Professor Mable Fok. (Photo by Andrew Davis Tucker/UGA)
Scientists often look to nature for cues when designing
robotsâ some robots mimic human hands while others
simulate the actions of octopus arms or inchworms. Now, researchers
in the University of Georgia College of Engineering have designed a
new soft robotic gripper that draws inspiration from an unusual
source: pole beans.
While pole beans and other twining plants use their
touch-sensitive shoots to wrap themselves around supports like
ropes and rods to grow upward, the UGA teamâs robot is designed
to firmly but gently grasp objects as small as 1 millimeter in
âWe had tried different designs but we were not happy with the
results, then I recalled the pole beans I grew in our garden few
years ago,â said Mable Fok, an associate professor and the
studyâs lead author. âThis plant can hold onto other plants or
rope so tightly. So, I did some research on twining plants and
thought it was a good design from nature for us to explore.â
new study published in the journal Optics Express, the
researchers say their soft robotic spiral gripper offers several
advantages over existing robotic devices.
Only needs a small space
âOur robotâs twining action only requires a single pneumatic
control, which greatly simplifies its operation by eliminating the
need for complex coordination between multiple pneumatic
controls,â said Fok. âSince we use a unique twining motion, the
soft robotic gripper works well in confined areas and needs only a
small operational space.â
The UGA device offers another advancement over many existing
robotics: an embedded sensor to provide critical real-time
âWe have embedded a fiber optic sensor in the middle of the
robotâs elastic spine that can sense the twining angle, the
physical parameters of the target, and any external disturbances
that might cause the target to come loose,â said Fok.
The researchers believe their soft robotic gripper â a little
more than 3 inches long and fashioned from silicone â could be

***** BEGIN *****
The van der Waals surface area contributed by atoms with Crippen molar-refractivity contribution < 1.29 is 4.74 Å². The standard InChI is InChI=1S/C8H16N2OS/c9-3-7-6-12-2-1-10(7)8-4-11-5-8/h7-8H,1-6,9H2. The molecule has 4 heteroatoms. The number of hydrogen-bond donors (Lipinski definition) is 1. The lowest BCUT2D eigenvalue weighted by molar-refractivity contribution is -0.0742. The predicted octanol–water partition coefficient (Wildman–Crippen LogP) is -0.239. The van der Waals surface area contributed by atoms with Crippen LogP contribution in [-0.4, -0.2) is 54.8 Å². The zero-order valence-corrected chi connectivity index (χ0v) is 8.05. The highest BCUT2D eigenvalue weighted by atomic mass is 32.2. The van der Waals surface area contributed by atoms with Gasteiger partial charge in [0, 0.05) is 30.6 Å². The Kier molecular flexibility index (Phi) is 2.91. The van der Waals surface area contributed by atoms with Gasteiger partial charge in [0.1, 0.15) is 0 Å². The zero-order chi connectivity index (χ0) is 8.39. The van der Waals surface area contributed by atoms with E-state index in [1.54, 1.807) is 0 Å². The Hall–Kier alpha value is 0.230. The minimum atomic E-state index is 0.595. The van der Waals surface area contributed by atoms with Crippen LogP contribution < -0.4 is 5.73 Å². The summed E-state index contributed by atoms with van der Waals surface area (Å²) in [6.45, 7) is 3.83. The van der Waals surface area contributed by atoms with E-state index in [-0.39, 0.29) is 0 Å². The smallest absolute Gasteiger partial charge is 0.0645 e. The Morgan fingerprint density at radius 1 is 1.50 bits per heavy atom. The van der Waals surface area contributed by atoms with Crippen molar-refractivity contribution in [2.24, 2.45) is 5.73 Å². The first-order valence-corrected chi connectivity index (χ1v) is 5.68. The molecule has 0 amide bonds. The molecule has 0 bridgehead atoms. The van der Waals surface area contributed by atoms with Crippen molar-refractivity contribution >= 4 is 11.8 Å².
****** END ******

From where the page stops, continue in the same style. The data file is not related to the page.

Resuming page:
useful in many settings, including agriculture, medicine and
research. Applications might include selecting and packaging
agricultural products that require a soft touch such as plants and
flowers, surgical robotics, or selecting and holding research
samples in fragile glass tubes during experiments.
Highly accurate and precise
In their study, the research team says the spiral gripper proved
effective in gripping objects such as pencils and paintbrushes â
even an item as small as the thin wire of a straightened paperclip.
The device also demonstrated excellent repeatability, high twining
sensing accuracy and precise external disturbance detection.
In addition to Fok, the research team includes Mei Yang and Ning
Liu, both Ph.D. candidates in engineering; Liam Paul Cooper, an
undergraduate studying computer systems engineering; and Xianqiao
Wang, an associate professor in the College of Engineering.
The team plans to continue its work with an eye on improving the
automatic feedback control based on the readings of the fiber optic
sensor. They also want to explore miniaturizing the design to serve
as the foundation of a biomedical robot.
âThis twining soft robot with its embedded fiber optic sensor
forms a building block for a more comprehensive soft robot. Having
a simpler design and control is definitely an advantage,â said